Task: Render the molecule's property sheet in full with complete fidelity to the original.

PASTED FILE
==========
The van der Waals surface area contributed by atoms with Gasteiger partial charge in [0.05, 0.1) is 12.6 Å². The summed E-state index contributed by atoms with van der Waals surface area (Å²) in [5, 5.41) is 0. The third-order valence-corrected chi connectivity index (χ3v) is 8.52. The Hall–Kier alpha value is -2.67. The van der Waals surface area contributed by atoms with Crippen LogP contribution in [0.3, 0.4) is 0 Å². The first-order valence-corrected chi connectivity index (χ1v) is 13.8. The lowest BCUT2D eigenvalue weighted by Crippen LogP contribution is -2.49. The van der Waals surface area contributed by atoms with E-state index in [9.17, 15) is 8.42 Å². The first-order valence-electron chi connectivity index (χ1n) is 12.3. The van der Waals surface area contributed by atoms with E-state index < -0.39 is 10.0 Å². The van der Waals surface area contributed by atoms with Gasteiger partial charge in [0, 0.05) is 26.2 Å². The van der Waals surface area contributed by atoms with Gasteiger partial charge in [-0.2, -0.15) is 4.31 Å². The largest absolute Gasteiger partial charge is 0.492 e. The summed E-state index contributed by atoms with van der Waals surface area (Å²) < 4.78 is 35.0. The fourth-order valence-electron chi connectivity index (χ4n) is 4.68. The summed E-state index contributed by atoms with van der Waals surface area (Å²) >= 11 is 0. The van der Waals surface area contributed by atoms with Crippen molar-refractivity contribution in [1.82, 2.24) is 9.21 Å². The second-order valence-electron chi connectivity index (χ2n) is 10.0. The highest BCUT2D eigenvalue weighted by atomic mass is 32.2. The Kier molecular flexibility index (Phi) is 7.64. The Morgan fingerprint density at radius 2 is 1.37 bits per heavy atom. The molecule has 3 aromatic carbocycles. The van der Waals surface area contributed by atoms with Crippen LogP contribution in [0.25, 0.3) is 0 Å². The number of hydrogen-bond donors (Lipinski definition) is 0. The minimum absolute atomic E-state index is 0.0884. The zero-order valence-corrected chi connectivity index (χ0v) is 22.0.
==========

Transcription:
The van der Waals surface area contributed by atoms with Gasteiger partial charge in [0.05, 0.1) is 12.6 Å². The summed E-state index contributed by atoms with van der Waals surface area (Å²) in [5, 5.41) is 0. The third-order valence-corrected chi connectivity index (χ3v) is 8.52. The Hall–Kier alpha value is -2.67. The van der Waals surface area contributed by atoms with Crippen LogP contribution in [0.3, 0.4) is 0 Å². The first-order valence-corrected chi connectivity index (χ1v) is 13.8. The lowest BCUT2D eigenvalue weighted by Crippen LogP contribution is -2.49. The van der Waals surface area contributed by atoms with E-state index in [9.17, 15) is 8.42 Å². The first-order valence-electron chi connectivity index (χ1n) is 12.3. The van der Waals surface area contributed by atoms with E-state index < -0.39 is 10.0 Å². The van der Waals surface area contributed by atoms with Gasteiger partial charge in [0, 0.05) is 26.2 Å². The van der Waals surface area contributed by atoms with Gasteiger partial charge in [-0.2, -0.15) is 4.31 Å². The largest absolute Gasteiger partial charge is 0.492 e. The summed E-state index contributed by atoms with van der Waals surface area (Å²) < 4.78 is 35.0. The fourth-order valence-electron chi connectivity index (χ4n) is 4.68. The summed E-state index contributed by atoms with van der Waals surface area (Å²) >= 11 is 0. The van der Waals surface area contributed by atoms with Crippen molar-refractivity contribution in [1.82, 2.24) is 9.21 Å². The second-order valence-electron chi connectivity index (χ2n) is 10.0. The highest BCUT2D eigenvalue weighted by atomic mass is 32.2. The Kier molecular flexibility index (Phi) is 7.64. The Morgan fingerprint density at radius 2 is 1.37 bits per heavy atom. The molecule has 3 aromatic carbocycles. The van der Waals surface area contributed by atoms with Crippen LogP contribution in [0.25, 0.3) is 0 Å². The number of hydrogen-bond donors (Lipinski definition) is 0. The minimum absolute atomic E-state index is 0.0884. The zero-order valence-corrected chi connectivity index (χ0v) is 22.0.